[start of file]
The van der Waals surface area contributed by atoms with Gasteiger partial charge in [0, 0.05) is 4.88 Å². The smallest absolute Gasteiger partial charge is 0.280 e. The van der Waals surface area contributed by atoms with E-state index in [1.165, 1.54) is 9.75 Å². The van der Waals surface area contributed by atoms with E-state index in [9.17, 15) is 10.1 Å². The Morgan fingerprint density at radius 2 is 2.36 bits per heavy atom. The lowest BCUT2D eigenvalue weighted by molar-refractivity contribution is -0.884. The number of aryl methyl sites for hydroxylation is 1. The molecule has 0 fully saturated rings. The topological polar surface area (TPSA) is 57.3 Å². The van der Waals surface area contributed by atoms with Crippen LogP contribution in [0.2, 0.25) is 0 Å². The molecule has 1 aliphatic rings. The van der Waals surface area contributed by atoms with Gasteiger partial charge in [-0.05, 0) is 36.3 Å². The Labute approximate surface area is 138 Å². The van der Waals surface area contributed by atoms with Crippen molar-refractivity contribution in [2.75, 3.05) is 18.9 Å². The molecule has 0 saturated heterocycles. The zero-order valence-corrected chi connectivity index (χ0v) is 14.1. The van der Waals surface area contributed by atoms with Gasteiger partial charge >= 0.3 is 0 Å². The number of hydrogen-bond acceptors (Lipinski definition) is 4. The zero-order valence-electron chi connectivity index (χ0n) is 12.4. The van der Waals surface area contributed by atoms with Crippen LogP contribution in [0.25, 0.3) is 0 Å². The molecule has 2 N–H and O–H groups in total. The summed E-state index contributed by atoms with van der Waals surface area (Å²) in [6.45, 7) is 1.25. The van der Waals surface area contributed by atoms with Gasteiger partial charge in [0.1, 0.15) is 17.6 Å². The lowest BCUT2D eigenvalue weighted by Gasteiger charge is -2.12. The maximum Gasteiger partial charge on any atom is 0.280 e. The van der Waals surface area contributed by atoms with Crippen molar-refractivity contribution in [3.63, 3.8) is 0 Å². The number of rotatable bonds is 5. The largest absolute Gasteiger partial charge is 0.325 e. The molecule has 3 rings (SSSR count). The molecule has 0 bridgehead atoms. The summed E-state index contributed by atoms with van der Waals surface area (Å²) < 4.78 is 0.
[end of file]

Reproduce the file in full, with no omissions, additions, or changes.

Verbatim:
The van der Waals surface area contributed by atoms with Gasteiger partial charge in [0, 0.05) is 4.88 Å². The smallest absolute Gasteiger partial charge is 0.280 e. The van der Waals surface area contributed by atoms with E-state index in [1.165, 1.54) is 9.75 Å². The van der Waals surface area contributed by atoms with E-state index in [9.17, 15) is 10.1 Å². The Morgan fingerprint density at radius 2 is 2.36 bits per heavy atom. The lowest BCUT2D eigenvalue weighted by molar-refractivity contribution is -0.884. The number of aryl methyl sites for hydroxylation is 1. The molecule has 0 fully saturated rings. The topological polar surface area (TPSA) is 57.3 Å². The van der Waals surface area contributed by atoms with Crippen LogP contribution in [0.2, 0.25) is 0 Å². The molecule has 1 aliphatic rings. The van der Waals surface area contributed by atoms with Gasteiger partial charge in [-0.05, 0) is 36.3 Å². The Labute approximate surface area is 138 Å². The van der Waals surface area contributed by atoms with Crippen molar-refractivity contribution in [2.75, 3.05) is 18.9 Å². The molecule has 0 saturated heterocycles. The zero-order valence-corrected chi connectivity index (χ0v) is 14.1. The van der Waals surface area contributed by atoms with Gasteiger partial charge >= 0.3 is 0 Å². The number of hydrogen-bond acceptors (Lipinski definition) is 4. The zero-order valence-electron chi connectivity index (χ0n) is 12.4. The van der Waals surface area contributed by atoms with Crippen LogP contribution in [0.25, 0.3) is 0 Å². The molecule has 2 N–H and O–H groups in total. The summed E-state index contributed by atoms with van der Waals surface area (Å²) in [6.45, 7) is 1.25. The van der Waals surface area contributed by atoms with Gasteiger partial charge in [0.1, 0.15) is 17.6 Å². The lowest BCUT2D eigenvalue weighted by Gasteiger charge is -2.12. The maximum Gasteiger partial charge on any atom is 0.280 e. The van der Waals surface area contributed by atoms with Crippen molar-refractivity contribution in [3.63, 3.8) is 0 Å². The number of rotatable bonds is 5. The largest absolute Gasteiger partial charge is 0.325 e. The molecule has 3 rings (SSSR count). The molecule has 0 bridgehead atoms. The summed E-state index contributed by atoms with van der Waals surface area (Å²) < 4.78 is 0.